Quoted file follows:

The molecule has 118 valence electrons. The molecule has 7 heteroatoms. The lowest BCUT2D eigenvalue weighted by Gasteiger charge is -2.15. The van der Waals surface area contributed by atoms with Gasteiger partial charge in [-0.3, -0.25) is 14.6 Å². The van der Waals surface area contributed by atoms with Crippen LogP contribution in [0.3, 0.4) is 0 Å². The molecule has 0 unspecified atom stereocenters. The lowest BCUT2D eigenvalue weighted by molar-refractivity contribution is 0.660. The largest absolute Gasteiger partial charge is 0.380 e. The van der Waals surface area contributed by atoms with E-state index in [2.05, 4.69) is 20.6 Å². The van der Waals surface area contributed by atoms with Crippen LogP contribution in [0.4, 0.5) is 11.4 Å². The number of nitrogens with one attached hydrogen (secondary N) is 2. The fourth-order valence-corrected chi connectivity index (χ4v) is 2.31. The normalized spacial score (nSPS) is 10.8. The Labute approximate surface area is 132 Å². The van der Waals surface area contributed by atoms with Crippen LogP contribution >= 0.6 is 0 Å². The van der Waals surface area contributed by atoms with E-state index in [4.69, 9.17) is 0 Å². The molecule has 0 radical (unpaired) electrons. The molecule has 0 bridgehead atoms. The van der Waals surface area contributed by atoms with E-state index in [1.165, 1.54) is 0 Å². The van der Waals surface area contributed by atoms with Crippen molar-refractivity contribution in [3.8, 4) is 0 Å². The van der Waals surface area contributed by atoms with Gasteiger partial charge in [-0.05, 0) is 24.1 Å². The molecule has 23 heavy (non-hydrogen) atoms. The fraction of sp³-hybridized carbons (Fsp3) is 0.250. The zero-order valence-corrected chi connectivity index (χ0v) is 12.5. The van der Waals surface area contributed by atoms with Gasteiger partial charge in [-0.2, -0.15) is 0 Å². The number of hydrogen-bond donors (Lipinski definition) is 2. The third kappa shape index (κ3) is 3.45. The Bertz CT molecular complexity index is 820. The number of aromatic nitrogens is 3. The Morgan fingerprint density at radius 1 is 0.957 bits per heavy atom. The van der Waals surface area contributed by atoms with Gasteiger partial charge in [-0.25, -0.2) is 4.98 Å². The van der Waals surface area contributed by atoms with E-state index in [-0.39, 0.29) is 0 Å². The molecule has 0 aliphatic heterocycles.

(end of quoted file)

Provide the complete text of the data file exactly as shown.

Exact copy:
The molecule has 118 valence electrons. The molecule has 7 heteroatoms. The lowest BCUT2D eigenvalue weighted by Gasteiger charge is -2.15. The van der Waals surface area contributed by atoms with Gasteiger partial charge in [-0.3, -0.25) is 14.6 Å². The van der Waals surface area contributed by atoms with Crippen LogP contribution in [0.3, 0.4) is 0 Å². The molecule has 0 unspecified atom stereocenters. The lowest BCUT2D eigenvalue weighted by molar-refractivity contribution is 0.660. The largest absolute Gasteiger partial charge is 0.380 e. The van der Waals surface area contributed by atoms with E-state index in [2.05, 4.69) is 20.6 Å². The van der Waals surface area contributed by atoms with Crippen LogP contribution in [0.4, 0.5) is 11.4 Å². The number of nitrogens with one attached hydrogen (secondary N) is 2. The fourth-order valence-corrected chi connectivity index (χ4v) is 2.31. The normalized spacial score (nSPS) is 10.8. The Labute approximate surface area is 132 Å². The van der Waals surface area contributed by atoms with Crippen LogP contribution >= 0.6 is 0 Å². The van der Waals surface area contributed by atoms with E-state index in [4.69, 9.17) is 0 Å². The molecule has 0 radical (unpaired) electrons. The molecule has 0 bridgehead atoms. The van der Waals surface area contributed by atoms with E-state index in [1.165, 1.54) is 0 Å². The van der Waals surface area contributed by atoms with Crippen molar-refractivity contribution in [3.8, 4) is 0 Å². The van der Waals surface area contributed by atoms with Gasteiger partial charge in [-0.05, 0) is 24.1 Å². The molecule has 23 heavy (non-hydrogen) atoms. The fraction of sp³-hybridized carbons (Fsp3) is 0.250. The zero-order valence-corrected chi connectivity index (χ0v) is 12.5. The van der Waals surface area contributed by atoms with Gasteiger partial charge in [-0.2, -0.15) is 0 Å². The number of hydrogen-bond donors (Lipinski definition) is 2. The third kappa shape index (κ3) is 3.45. The Bertz CT molecular complexity index is 820. The number of aromatic nitrogens is 3. The Morgan fingerprint density at radius 1 is 0.957 bits per heavy atom. The van der Waals surface area contributed by atoms with Gasteiger partial charge in [-0.25, -0.2) is 4.98 Å². The van der Waals surface area contributed by atoms with E-state index in [-0.39, 0.29) is 0 Å². The molecule has 0 aliphatic heterocycles.